Synthesis of esters from acids and olefins

Synthesis of esters from acids and olefins

F O C U S chemical complex in Ruwais. The project includes an ethane cracker with ethylene capacity of 1.5 M tonne/y; a polyethylene (PE) plant with o...

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F O C U S chemical complex in Ruwais. The project includes an ethane cracker with ethylene capacity of 1.5 M tonne/y; a polyethylene (PE) plant with output of 540,000 tonne/y; a plant that will be based on the new olefins conversion process; and two units to produce a combined 800,000 tonne/y of polypropylene using the propylene from the olefins conversion unit. The PE plant, which is slated to be brought online in mid-2010, will process 540,000 tonne/y of the ethylene production. The olefins conversion unit will process the remaining 960,000 tonne/y of ethylene production. The new olefins conversion technology involves two steps: the conversion of ethylene into butanes called the dimerization step and the conversion of the butanes and ethylene into propylene called the metathesis step. The process has only been demonstrated on a 100,000 tonne/y pilot plant. Japan Chemical Web, 27 Apr 2010 (Website: http://www.japanchemicalweb.jp)

New technology for production of biodegradable plastic Topsoe has developed a process in cooperation with Technical University of Denmark, making it possible to convert carbohydrates from biomass to lactic acid using a catalyst. Lactic acid is used for the production of biodegradable plastic. A catalyst converting biomass: this is the first time the process takes place over a catalyst – previously, biomass has been converted to lactic acid using fermentation. As the process may now take place using an inorganic catalyst, it will be possible to produce lactic acid using new and more costefficient processes. The research results have been published in an article in Science on 30 Apr 2010. Copying natural processes: The process developed by researchers at Topsoe and DTU Chemistry, mirrors the process seen in biological systems. “You may say that the catalyst acts in the same way as bacteria do in the natural fermentation process,” says Esben Taarning, who is one of the researchers behind the discovery. Esben Taarning explains: “By modifying the acidity in catalysts used for oil refining, we may change their catalytic properties, enabling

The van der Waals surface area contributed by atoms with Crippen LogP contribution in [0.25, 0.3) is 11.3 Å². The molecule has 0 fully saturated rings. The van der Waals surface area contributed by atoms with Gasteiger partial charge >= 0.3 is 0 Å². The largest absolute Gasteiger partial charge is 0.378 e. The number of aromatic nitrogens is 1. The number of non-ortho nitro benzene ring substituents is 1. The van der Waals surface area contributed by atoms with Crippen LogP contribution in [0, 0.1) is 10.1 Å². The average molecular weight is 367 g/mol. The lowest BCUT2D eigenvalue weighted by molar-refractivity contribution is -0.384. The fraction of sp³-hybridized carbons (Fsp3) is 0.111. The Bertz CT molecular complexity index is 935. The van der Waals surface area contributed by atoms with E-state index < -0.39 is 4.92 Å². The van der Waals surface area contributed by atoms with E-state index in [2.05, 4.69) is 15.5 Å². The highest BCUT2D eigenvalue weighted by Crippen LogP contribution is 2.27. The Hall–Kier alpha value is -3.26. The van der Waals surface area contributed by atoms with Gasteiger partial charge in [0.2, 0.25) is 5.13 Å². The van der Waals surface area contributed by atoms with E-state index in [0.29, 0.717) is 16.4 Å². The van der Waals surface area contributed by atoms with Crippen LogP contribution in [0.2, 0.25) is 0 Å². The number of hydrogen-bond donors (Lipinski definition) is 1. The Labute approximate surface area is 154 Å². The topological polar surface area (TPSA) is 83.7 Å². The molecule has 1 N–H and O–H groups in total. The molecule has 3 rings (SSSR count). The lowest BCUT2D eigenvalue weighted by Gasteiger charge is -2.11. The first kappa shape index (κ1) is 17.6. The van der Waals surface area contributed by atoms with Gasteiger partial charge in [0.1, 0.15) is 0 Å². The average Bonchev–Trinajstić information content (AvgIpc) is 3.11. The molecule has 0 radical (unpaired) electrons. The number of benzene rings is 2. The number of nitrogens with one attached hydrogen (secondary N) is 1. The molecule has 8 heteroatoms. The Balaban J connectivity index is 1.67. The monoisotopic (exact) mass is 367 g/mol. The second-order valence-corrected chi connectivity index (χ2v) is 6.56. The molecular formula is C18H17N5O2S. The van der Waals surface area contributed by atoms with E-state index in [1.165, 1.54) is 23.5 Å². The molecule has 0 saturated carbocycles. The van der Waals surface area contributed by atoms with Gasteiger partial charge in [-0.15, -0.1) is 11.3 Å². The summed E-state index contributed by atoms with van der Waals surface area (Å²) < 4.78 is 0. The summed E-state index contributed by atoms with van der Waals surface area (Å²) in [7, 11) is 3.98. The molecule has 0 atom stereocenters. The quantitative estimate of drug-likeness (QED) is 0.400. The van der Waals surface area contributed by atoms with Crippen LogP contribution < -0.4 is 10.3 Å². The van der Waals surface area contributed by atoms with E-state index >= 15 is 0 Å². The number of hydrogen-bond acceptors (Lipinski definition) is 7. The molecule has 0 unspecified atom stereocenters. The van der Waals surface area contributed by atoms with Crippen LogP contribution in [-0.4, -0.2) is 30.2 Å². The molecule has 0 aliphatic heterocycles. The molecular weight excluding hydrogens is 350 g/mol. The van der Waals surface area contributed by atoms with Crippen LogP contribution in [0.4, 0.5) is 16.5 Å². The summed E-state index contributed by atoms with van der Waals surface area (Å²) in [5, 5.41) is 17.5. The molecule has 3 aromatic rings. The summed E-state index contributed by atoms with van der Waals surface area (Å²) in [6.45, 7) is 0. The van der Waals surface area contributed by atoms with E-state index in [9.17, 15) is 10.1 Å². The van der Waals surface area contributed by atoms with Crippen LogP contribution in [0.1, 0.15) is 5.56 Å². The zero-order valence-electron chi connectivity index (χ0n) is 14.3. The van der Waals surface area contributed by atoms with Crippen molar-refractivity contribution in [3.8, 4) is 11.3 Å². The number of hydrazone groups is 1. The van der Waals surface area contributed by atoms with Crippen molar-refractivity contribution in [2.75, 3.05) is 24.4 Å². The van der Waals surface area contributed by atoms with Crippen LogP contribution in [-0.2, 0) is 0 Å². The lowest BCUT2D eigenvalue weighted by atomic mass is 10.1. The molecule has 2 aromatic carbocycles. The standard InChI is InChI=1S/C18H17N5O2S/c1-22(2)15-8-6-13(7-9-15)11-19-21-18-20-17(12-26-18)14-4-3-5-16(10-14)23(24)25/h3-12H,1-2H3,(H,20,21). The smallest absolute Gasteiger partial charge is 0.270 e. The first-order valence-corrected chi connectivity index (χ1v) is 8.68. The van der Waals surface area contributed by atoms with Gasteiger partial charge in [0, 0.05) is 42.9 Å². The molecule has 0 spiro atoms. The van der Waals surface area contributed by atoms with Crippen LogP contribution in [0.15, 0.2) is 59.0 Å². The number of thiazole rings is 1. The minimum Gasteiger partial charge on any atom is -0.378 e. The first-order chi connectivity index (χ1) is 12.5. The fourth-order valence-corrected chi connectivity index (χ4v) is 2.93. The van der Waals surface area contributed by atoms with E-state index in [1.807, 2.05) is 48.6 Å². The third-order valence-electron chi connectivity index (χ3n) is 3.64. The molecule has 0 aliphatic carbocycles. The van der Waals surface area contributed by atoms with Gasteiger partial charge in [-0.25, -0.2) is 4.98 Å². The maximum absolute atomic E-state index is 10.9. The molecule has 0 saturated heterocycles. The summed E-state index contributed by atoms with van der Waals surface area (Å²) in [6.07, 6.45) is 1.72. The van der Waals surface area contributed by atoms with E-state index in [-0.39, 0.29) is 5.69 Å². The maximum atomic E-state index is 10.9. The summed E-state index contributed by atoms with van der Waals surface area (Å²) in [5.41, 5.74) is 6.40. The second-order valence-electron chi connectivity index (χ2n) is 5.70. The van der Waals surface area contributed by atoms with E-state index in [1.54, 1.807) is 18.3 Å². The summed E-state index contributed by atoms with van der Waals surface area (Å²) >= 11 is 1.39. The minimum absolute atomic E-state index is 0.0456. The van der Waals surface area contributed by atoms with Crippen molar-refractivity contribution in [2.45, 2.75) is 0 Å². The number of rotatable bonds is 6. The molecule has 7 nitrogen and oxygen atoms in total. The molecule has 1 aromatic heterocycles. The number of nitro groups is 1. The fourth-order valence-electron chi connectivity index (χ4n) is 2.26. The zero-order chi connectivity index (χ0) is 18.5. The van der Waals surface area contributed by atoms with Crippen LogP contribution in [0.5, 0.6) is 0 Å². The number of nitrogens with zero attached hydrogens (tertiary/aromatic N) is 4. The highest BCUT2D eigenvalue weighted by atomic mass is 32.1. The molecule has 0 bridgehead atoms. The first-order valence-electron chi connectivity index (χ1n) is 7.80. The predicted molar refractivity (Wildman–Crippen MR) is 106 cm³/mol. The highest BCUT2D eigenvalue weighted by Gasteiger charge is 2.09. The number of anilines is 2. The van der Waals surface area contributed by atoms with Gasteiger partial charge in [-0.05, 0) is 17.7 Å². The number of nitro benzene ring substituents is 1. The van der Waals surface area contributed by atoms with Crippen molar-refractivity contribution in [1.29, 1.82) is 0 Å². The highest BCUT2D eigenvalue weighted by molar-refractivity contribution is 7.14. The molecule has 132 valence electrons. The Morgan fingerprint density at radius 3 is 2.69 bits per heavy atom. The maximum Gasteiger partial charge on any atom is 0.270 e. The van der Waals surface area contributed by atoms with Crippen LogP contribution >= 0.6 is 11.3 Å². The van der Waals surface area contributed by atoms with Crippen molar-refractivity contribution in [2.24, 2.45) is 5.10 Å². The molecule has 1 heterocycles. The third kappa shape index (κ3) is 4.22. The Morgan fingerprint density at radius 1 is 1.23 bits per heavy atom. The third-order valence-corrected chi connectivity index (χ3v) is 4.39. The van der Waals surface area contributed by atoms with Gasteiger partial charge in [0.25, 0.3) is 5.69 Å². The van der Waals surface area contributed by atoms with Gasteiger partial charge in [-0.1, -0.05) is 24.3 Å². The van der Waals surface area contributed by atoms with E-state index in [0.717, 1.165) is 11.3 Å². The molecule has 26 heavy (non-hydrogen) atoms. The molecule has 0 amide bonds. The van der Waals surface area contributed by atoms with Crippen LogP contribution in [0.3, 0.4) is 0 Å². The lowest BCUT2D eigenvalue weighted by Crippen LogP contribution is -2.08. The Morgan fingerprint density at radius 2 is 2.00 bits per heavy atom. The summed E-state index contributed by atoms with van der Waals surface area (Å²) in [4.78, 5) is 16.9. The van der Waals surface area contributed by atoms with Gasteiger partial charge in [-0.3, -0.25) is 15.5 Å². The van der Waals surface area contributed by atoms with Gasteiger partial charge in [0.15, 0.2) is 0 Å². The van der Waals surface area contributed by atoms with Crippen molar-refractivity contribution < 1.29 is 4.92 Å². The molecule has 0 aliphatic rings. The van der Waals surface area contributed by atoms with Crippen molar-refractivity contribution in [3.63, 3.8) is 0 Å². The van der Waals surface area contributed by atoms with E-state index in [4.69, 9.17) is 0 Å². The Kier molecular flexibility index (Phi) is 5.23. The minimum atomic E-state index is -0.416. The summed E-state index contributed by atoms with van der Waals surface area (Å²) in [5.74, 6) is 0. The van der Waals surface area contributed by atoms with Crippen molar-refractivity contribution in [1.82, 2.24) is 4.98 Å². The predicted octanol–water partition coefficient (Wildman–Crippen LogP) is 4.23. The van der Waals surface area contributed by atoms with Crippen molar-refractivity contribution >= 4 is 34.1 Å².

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carbohydrates to be converted into lactic acid products. Until now, this form of conversion has been limited to biological systems.” Press release from: Haldor Topsoe A/S, Nymollevej 55, PO Box 213, DK 2800 Lyngby, Denmark. Tel: +45 4527 2000. Fax: +45 4527 2999. Website: http://www.haldortopsoe.com ( 5 May 2010)

ENVIRONMENT GE announces breakthrough result in Hydrocarbon Lean NOx Catalyst technology GE announced a key milestone in the development of a proprietary silverbased Hydrocarbon Lean NOx Catalyst (HC-LNC) after treatment solution designed to reduce harmful nitrogen oxide (NOx) emissions from diesel engines. Through a joint development with GE, Tenneco Inc, and Umicore, researchers have demonstrated NOx conversions on an engine between 85-95% across a temperature window of 325-425°C, using E85 as the reductant. The HCLNC system reduces NOx emissions as effectively as urea-based SCR systems and provides an option to those market segments seeking an alternative to urea-based selective catalytic reduction (SCR) technology Press release from: Technology Ventures (GE), c/o General Electric Company, Fairfield, CT 06828, USA. Tel: +1 203 373 2211. Website: http://www.ge.com (13 Apr 2010)

Novel oxidative desulfurization process A novel petroleum desulfurization process is being developed jointly by the Saudi Arabian Oil Co and the University of Oxford. The petroleum is treated with hydrogen peroxide, acetic acid, and a sodium tungstate catalyst. This oxidises the sulfur compounds to sulfones which can be removed by solvent extraction. This laboratory process has the potential to reduce the sulfur content of diesel to below 50 ppm.

PET and plant-derived plastics. The new process will involve the introduction of organocatalysts to the synthetic polymer formula to form well-defined, biodegradable molecules. Materials World, Apr 2010, 18 (4), 16

PATENTS Acrolein from glycerol A process for making acrolein by the vapour-phase dehydrogenation of glycerol over a zeotype catalyst. The exemplified catalyst has the H-MFI structure, an alumina/silica ratio in a specified range, and is optionally partially exchanged with lithium. The binder content must be below 15%. US 7,718,829, Nippon Shokubai Co Ltd, Osaka, Japan, 18 May 2010

Catalytic filter for diesel exhaust An exhaust filter comprising a honeycomb structure (eg of cordierite), a catalytic layer (eg platinum on alumina/ceria), and a heat-resistant fibrous layer (eg alumina fibres containing platinum). US 7,718,143, Toyota Jidosha KK, Aichi-ken, Japan, 18 May 2010

Ethanol from syngas Three catalysts are used in series. The first hydrogenates the CO to alcohols, primarily methanol, using a copper/zinc catalyst. The second converts the alcohol mixture to ethanol, and the third hydrogenates the by-product acids and aldehydes to ethanol. US 7,718,832, Pacific Renewable Fuels Inc, McClellan, CA, USA, 18 May 2010

Synthesis of esters from acids and olefins

Oil & Gas Journal, 17 May 2010, 108 (18), 41-47

IBM and Stanford University develops new recycling process A new recycling process developed by IBM and Stanford University can improve the reusability of common

It is known to synthesise esters from carboxylic acids and olefins using an acid catalyst. In this invention the catalyst is a heteropoly acid used in the presence of a specified quantity of water. US, RE41,341, Ineos Europe Ltd, UK, 18 May 2010

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